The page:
fter nearly two years of waiting, Taiwan’s parliament has finally become the first in Asia to legalize same-sex marriage following a historic vote on Friday.
The long-awaited vote came just one week before the May 24th deadline that the island’s top constitutional court had given for marriage equality being enshrined into law after a May 2017 decision which ruled that not granting marriage rights to same-sex couples was unconstitutional.
Despite that landmark decision, conservative groups in Taiwan have continued to fight against gay marriage for the past two years, securing a referendum in November in which voters opposed changing the wording in Taiwan’s Civil Code of marriage being between “a man and a woman.”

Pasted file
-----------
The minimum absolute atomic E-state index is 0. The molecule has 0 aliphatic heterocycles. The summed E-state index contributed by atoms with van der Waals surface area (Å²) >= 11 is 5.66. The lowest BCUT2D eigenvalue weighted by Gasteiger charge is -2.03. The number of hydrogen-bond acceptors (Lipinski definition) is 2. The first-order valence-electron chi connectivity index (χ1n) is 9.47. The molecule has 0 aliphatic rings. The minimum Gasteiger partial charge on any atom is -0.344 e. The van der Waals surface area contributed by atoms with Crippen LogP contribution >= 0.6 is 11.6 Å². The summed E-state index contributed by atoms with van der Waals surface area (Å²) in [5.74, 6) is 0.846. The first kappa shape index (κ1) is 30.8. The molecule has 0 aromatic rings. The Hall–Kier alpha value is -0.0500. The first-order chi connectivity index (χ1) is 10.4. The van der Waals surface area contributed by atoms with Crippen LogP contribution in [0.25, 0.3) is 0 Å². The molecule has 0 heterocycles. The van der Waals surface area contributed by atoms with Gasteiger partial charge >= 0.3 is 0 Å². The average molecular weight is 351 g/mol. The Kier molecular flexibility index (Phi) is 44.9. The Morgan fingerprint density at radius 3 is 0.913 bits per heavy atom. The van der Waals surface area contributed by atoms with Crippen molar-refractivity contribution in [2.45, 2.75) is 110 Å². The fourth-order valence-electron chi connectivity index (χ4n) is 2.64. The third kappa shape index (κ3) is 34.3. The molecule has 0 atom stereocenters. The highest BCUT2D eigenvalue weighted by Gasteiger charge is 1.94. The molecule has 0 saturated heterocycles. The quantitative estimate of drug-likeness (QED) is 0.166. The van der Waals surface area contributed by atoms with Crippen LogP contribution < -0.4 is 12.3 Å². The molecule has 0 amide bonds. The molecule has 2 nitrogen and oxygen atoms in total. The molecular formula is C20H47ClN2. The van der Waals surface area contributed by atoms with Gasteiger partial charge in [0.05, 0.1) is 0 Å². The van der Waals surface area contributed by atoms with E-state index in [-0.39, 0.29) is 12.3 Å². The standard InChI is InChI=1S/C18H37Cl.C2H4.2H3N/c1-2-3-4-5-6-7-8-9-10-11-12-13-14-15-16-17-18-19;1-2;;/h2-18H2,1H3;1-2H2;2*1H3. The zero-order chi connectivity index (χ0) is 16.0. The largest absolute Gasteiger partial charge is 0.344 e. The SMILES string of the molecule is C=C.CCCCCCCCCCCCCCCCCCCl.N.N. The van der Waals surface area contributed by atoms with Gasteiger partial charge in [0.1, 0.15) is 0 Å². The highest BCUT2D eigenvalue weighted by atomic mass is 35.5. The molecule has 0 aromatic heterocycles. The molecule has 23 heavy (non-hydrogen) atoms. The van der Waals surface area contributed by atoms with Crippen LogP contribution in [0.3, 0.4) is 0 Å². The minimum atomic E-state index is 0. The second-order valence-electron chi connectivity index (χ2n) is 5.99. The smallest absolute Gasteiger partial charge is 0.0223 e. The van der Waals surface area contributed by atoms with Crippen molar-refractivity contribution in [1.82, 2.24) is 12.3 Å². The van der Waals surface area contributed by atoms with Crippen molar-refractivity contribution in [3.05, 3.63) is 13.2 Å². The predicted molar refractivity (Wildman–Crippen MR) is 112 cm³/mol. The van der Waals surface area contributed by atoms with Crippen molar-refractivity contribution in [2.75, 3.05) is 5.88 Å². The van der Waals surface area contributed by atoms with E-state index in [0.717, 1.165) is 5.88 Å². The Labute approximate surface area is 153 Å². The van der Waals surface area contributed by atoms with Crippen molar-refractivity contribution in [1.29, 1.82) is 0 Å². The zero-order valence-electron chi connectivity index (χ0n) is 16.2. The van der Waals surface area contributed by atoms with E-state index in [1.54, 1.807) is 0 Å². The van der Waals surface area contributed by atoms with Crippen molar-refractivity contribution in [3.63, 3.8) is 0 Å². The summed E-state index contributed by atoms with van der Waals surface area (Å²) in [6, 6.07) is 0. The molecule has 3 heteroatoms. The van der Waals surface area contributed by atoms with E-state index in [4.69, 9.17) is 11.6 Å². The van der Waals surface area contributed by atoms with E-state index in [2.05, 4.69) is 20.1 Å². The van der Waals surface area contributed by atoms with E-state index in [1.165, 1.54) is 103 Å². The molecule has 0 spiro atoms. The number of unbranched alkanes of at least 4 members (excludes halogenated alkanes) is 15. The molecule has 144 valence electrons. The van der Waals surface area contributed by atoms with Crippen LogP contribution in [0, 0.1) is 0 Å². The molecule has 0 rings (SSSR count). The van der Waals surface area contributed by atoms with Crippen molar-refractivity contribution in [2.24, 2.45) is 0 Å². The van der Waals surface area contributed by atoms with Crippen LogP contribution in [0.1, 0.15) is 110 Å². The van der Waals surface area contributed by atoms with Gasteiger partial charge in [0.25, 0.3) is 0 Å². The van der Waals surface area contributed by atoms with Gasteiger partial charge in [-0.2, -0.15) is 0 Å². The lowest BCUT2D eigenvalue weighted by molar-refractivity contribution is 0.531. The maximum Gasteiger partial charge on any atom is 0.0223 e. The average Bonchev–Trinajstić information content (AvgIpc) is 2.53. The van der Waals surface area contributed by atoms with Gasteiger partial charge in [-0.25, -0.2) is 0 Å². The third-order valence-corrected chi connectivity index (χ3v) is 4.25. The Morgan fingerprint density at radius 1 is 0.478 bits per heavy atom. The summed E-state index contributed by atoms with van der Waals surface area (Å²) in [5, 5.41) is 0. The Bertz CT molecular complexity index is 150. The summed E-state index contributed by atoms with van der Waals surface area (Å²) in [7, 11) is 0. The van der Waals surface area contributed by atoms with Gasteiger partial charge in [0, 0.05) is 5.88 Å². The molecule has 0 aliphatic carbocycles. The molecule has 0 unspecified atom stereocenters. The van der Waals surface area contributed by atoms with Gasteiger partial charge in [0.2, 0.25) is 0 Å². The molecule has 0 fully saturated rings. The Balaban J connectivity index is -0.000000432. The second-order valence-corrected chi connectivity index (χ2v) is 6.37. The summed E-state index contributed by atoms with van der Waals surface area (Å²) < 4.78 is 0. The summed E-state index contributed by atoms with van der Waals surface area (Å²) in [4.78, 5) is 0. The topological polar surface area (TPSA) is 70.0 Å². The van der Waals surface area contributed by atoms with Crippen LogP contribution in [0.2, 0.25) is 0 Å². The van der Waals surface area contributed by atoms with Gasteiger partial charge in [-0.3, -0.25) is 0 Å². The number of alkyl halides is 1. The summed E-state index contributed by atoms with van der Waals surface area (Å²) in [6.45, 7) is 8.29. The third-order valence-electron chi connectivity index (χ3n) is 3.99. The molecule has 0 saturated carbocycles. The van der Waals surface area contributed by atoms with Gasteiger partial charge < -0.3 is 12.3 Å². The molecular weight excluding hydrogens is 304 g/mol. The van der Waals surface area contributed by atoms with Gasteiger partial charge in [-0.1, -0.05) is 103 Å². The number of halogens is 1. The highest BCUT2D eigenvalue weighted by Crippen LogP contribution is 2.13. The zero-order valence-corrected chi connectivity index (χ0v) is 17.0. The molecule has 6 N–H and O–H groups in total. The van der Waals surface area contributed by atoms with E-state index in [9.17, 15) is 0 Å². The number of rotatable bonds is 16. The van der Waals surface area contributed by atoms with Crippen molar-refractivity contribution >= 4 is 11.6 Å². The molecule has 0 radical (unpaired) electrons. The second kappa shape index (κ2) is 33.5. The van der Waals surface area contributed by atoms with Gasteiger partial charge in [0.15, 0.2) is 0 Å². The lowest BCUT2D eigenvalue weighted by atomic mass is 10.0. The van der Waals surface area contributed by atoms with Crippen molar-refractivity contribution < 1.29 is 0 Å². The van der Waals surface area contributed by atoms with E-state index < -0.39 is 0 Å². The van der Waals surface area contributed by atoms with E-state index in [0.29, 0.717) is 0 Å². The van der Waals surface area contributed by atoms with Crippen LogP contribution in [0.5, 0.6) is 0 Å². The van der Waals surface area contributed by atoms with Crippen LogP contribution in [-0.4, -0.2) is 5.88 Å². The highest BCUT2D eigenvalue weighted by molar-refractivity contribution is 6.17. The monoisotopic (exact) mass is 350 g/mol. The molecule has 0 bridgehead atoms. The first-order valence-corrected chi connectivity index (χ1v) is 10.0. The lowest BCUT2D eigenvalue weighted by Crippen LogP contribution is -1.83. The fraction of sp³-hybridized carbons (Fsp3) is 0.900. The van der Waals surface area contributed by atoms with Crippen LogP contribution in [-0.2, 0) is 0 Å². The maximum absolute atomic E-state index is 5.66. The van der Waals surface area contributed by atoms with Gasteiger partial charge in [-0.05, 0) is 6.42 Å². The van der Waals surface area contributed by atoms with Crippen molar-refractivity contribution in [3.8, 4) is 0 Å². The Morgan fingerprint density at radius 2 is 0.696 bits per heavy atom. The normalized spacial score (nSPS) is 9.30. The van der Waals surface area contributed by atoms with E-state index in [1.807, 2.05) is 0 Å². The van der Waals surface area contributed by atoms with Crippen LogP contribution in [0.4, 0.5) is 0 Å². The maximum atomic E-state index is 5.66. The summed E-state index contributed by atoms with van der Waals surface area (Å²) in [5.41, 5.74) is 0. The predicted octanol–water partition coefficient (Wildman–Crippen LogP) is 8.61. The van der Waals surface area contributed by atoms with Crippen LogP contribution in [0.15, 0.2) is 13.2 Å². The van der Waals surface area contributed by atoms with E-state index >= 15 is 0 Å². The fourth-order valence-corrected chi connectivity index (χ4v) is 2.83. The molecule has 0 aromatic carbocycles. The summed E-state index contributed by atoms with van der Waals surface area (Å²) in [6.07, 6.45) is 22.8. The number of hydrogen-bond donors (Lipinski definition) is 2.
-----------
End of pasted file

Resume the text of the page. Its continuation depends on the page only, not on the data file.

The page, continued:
On Friday, Taiwan’s parliament debated over three bills including two that were submitted by conservative lawmakers and referred not to “same-sex marriage” but to “same-sex family relationships” or “same-sex unions” while significantly limiting rights. However, the government’s version of the bill, written by the progressive Democratic Progressive Party to contain the word “marriage” and to secure limited adoption rights, was the one that ultimately passed comfortably.
— 蔡英文 Tsai Ing-wen (@iingwen) May 17, 2019
Following the vote, thousands of gay rights supporters celebrated in the street outside the parliament building in Taipei as rain poured down. The bill will go into effect on May 24th after being signed into law by Taiwan’s president Tsai Ing-wen.